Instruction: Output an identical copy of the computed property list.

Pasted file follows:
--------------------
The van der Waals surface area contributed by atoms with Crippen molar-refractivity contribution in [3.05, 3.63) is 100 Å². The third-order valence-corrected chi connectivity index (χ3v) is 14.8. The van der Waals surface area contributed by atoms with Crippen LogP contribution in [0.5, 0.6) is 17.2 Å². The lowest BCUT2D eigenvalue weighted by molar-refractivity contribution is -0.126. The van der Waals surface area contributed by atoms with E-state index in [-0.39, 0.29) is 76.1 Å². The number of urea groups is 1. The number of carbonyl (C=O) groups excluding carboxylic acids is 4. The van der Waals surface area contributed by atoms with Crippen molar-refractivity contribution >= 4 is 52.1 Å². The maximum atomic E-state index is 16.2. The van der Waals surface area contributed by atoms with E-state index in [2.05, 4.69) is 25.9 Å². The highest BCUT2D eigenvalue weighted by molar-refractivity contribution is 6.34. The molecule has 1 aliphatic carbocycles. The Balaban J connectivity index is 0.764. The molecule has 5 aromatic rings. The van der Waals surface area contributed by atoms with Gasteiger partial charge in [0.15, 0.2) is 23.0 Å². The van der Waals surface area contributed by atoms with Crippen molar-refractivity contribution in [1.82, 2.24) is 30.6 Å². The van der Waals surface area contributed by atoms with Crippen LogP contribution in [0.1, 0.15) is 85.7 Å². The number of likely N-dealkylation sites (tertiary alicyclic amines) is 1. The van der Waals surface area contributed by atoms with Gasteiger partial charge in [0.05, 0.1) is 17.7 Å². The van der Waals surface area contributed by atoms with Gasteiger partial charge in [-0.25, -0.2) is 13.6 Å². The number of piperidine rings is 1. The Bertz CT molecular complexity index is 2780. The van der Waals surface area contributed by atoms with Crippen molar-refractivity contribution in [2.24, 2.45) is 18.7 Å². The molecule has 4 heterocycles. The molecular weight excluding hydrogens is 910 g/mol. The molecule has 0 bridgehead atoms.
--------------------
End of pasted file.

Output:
The van der Waals surface area contributed by atoms with Crippen molar-refractivity contribution in [3.05, 3.63) is 100 Å². The third-order valence-corrected chi connectivity index (χ3v) is 14.8. The van der Waals surface area contributed by atoms with Crippen LogP contribution in [0.5, 0.6) is 17.2 Å². The lowest BCUT2D eigenvalue weighted by molar-refractivity contribution is -0.126. The van der Waals surface area contributed by atoms with E-state index in [-0.39, 0.29) is 76.1 Å². The number of urea groups is 1. The number of carbonyl (C=O) groups excluding carboxylic acids is 4. The van der Waals surface area contributed by atoms with Crippen molar-refractivity contribution >= 4 is 52.1 Å². The maximum atomic E-state index is 16.2. The van der Waals surface area contributed by atoms with E-state index in [2.05, 4.69) is 25.9 Å². The highest BCUT2D eigenvalue weighted by molar-refractivity contribution is 6.34. The molecule has 1 aliphatic carbocycles. The Balaban J connectivity index is 0.764. The molecule has 5 aromatic rings. The van der Waals surface area contributed by atoms with Gasteiger partial charge in [0.15, 0.2) is 23.0 Å². The van der Waals surface area contributed by atoms with Crippen molar-refractivity contribution in [1.82, 2.24) is 30.6 Å². The van der Waals surface area contributed by atoms with Crippen LogP contribution in [0.1, 0.15) is 85.7 Å². The number of likely N-dealkylation sites (tertiary alicyclic amines) is 1. The van der Waals surface area contributed by atoms with Gasteiger partial charge in [0.05, 0.1) is 17.7 Å². The van der Waals surface area contributed by atoms with Gasteiger partial charge in [-0.25, -0.2) is 13.6 Å². The number of piperidine rings is 1. The Bertz CT molecular complexity index is 2780. The van der Waals surface area contributed by atoms with Crippen molar-refractivity contribution in [2.24, 2.45) is 18.7 Å². The molecule has 4 heterocycles. The molecular weight excluding hydrogens is 910 g/mol. The molecule has 0 bridgehead atoms.